When you’re trying to prepare a budget to protect your family’s financial security, it can be a difficult task in and of itself, but when you try to plan for unexpected expenses, the task can get even trickier. It’s hard to put a number on the unknowable.
While there’s a virtual ocean of information online about creating a budget, there seems to be no clear consensus of what constitutes an “unexpected” expense. Some articles will equate unexpected with emergency expenses, but for the purposes of this article, we’ll distinguish the differences between the two and separate a budget into it’s three component parts: regular monthly expenses, irregular annual expenses, and emergency expenses.
Regular monthly expenses are the easiest to both understand and track. These expenses include bills you pay each month, like your rent or mortgage, utilities, insurance, day care, and car payments. These expenses also include categories that might be a bit more difficult to track but will still account for a significant portion of your monthly expenditures, like groceries, eating out, entertainment and clothing.
Expenses that occur every few months, a few times a year, or just once a year are irregular annual expenses. These are sometimes referred to as “unexpected” expenses, which can be confusing, because they’re expenditures that reoccur like clockwork. Holidays and birthdays, and the expenses that accompany them, occur at the same time every year, so they aren’t actually unexpected. Back-to-school shopping and vehicle registrations are also examples of irregular expenses that when recognized and planned for can be part of creating a successful budget that doesn’t leave you short.
The expenses that catch you off guard, are unforeseen, unavoidable and unknowable, are emergency expenses. Losing your job, getting injured, becoming seriously ill, or having to make a major home repair are involve emergency expenses. The general rule of thumb is that your emergency expense fund should have enough to cover your living expenses for three to six months.
To start creating your budget, you’ll need to start researching your expenses. To do this you’ll need:
Starting with the second column, enter each month at the top of a column. Label the last column “Total.” See the example below.
In the first column, down the left side, enter a category for each of your regular monthly expenses. In the example below, Row 2 is labeled “Rent”; Row 3 is “Electricity.” Be sure to leave rows open for items you might have to add later.
Once you’ve completed your regular monthly expenses, add categories for irregular annual expenses like holidays, birthdays, school supplies, uniforms, and vehicle registration.
Once your grid is complete, it’s time for the hard part – entering your expenses. The more time and effort you spend in researching your expenses, the more accurate and successful your budget will be. Have all your resources close by, including your bank statements, credit card statements, and calendars. You may want to start with your regular monthly expenses because they’re the easiest to track.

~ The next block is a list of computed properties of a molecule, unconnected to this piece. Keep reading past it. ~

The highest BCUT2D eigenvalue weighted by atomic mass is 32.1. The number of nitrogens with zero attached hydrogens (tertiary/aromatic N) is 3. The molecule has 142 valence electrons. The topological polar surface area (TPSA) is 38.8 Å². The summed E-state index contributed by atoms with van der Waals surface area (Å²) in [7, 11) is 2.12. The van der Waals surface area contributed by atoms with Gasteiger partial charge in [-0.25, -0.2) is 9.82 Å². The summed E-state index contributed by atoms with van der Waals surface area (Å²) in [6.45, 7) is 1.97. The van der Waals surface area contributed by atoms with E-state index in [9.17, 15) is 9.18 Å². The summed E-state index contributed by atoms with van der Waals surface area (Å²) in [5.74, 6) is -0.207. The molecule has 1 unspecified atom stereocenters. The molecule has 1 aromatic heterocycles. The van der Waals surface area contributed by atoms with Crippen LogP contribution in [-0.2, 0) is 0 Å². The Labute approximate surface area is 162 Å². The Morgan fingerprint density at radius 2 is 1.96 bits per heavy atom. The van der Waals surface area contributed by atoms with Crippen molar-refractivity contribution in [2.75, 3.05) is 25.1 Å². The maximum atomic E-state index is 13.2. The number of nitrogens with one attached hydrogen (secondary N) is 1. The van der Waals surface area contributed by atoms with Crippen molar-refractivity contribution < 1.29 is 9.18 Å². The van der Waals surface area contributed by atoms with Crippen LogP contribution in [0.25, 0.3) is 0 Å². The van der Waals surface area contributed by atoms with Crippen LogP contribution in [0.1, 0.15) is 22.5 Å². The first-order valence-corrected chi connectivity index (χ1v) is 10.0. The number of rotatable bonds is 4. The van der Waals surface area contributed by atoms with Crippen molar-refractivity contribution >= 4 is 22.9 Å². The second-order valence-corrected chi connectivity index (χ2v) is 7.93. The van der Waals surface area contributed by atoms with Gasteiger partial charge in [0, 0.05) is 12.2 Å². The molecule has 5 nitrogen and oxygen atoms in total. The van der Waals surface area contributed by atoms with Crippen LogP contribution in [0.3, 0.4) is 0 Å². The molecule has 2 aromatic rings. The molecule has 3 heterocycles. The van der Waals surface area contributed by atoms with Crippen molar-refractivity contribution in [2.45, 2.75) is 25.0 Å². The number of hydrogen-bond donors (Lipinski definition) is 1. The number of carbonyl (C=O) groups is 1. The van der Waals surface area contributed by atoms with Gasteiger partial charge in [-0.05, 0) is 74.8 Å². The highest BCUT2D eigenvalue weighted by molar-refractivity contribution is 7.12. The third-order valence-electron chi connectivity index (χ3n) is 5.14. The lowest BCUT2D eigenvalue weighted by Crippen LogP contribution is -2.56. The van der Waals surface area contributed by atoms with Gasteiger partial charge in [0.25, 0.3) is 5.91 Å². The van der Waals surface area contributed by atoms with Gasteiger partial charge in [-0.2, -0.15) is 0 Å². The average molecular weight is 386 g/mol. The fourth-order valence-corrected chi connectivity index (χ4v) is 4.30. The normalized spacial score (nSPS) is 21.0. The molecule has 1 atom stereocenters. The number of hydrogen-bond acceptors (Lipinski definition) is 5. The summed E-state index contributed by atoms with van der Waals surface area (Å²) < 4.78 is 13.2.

When you move on to your irregular expenses, your calendar is going to come in very handy. Use it to review your year’s events and see which ones were associated with expenses that will reoccur next year.
TIP: Your task will go much faster if you can export your online bank and credit card statements into spreadsheets. Sort and filter them to suit your needs.
Add up all your regular expenses for the year and divide that number by 12 to determine your monthly budget for regular expenses. For instance, if your regular expenses totaled $42,000 for the year, your monthly budget for those expenses would be $3,500 ($42,000/12=$3,500). Follow the same steps to determine your monthly budget for irregular expenses.
In the best-case scenario, you’d have a separate bank account for your irregular expenses, with automatic deposits being transferred into this account from each paycheck. Any leftover funds in your irregular expense account could either be left alone to roll over to the next month or be transferred to a separate emergency expense account.
Ideally, your emergency expense fund should also be kept in a separate bank account. This will help you keep those funds safe from non-emergency temptations. After you pay your regular and irregular expenses each month, transfer remaining funds to your emergency account. If your finances allow, set up automatic deposits into this account. Reassess your budget regularly to see if you can handle larger contributions until you’ve reached a goal of three to six months’ worth of living expenses.
If your irregular and emergency accounts aren’t quite ready to handle an incoming expense, there are a few options you can investigate before doing something more drastic, like raiding your retirement or life insurance account. These ideas will also work if you want to hit your emergency fund goal as quickly as possible.
Creating a budget for yourself and your family is a time-consuming task that takes patience and hard work. Reviewing it, adjusting it, and sticking to it are even harder, but your financial security is well worth the effort.